Preventive Insights On Shoewear And Bike Fit For Cyclists
- Volume 25 - Issue 10 - October 2012
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What You Should Know About Bike Saddle Adjustments
Most bike fits will start with the seat (saddle) height. The general rule is that the leg should be almost fully extended when the foot is at the bottom of the pedal stroke so the tibia is in about 30 degrees of flexion in comparison to the femur. The pelvis should be level and the foot should be in a neutral position for this in order to avoid excessive plantarflexion. One local bike fitter describes imagining mud on the bottom of your shoe and wiping your foot in a posterior direction to remove the mud. This is the appropriate position of the foot at the bottom of the pedal stroke.
The saddle height and 30 degrees of tibial flexion are somewhat variable among riders of different sizes and also different riding styles. However, this height provides a good starting point that one can adjust in the future.
Adjusting the bike saddle height may be the most important aspect of the bike fit and may play the biggest role in injury prevention. Having the seat too low will place a significant amount of pressure on the knees and place them in an inefficient position to help apply pressure to the pedals. This is why many people with a seat that is too low are struggling up hills or moving slowly on flat ground.
After setting the saddle height, one would proceed to address the fore/aft or front to rear positioning of the saddle. Most fitting systems will use some variation of looking at the position of the front of the knee to the metatarsals or to the spindle that attaches the pedals to the crank arms. Historically, bike fitters used plumb lines to measure the position of the front of the knee relative to the foot. Now bike fitters may use lasers to do this measurement.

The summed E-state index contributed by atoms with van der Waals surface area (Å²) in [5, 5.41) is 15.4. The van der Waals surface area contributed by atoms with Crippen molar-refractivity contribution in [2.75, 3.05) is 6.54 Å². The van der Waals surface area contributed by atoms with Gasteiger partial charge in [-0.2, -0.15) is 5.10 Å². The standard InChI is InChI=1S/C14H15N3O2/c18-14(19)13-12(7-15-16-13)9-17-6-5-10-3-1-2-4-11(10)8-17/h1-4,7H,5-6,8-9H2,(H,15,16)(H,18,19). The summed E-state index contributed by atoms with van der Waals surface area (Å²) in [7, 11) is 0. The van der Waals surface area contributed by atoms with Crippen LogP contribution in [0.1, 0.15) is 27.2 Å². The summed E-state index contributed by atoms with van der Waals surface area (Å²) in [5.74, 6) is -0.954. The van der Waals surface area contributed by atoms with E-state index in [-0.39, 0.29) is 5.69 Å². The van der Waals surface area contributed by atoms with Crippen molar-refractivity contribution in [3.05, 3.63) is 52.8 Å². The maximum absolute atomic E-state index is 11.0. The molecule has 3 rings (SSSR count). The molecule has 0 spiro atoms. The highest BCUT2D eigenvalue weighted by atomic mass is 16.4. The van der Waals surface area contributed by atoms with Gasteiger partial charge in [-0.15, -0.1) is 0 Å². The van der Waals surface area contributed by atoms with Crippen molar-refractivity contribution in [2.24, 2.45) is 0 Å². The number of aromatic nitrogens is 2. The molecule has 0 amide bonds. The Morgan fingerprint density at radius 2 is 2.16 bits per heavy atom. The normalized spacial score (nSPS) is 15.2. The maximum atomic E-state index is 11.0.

Then one would move the seat forward or backward to place the knee in the appropriate position over the foot. Sometimes, due to short femurs, the bike seat cannot move far enough forward to place the knee forward enough over the foot. When this occurs, one may exchange the seat post for a seat post with a forward bend to push the seat farther forward or exchange the saddle for one with longer rails.
The reverse also holds true for long femurs that may put the knee in a position that is too far forward.
A Pertinent Guide To Handlebar Positioning
The next part of the bike fit involves finding the appropriate size handlebars, which are usually around shoulder width. The height of the handlebars will vary greatly and is usually tied to riding style. Faster, more aggressive riders or racers will tend to have the handlebars lower, often below the level of the seat. Less experienced and less aggressive riders, or those riding long distance bike tours, will often set the handlebars higher to achieve a more upright riding position.
The setup of the handlebars may slightly alter the saddle height and fore/aft positioning as there should only be slight pressure on the hands when fit appropriately. Excessive pressure on the hands quickly leads to pain during a ride lasting a couple of hours.
To complicate things further, handlebar height may vary during a given season. Early season rides may have a more upright posture but as the season progresses and flexibility and strength improve, the handlebars may drop to a lower position for more aggressive riding by the end of the season. In addition, too much of a forward lean may also place excessive strain on the lower back.
Pain in the knees and feet are two of the more commonly reported complaints in cycling. One can relieve anterior knee pain by moving the saddle slightly higher and in a more posterior direction. Posterior knee pain may respond to dropping the saddle lower and in a more anterior direction. Medial and lateral knee pain are often a result of foot position, and can be affected by the pedal to bike shoe interface.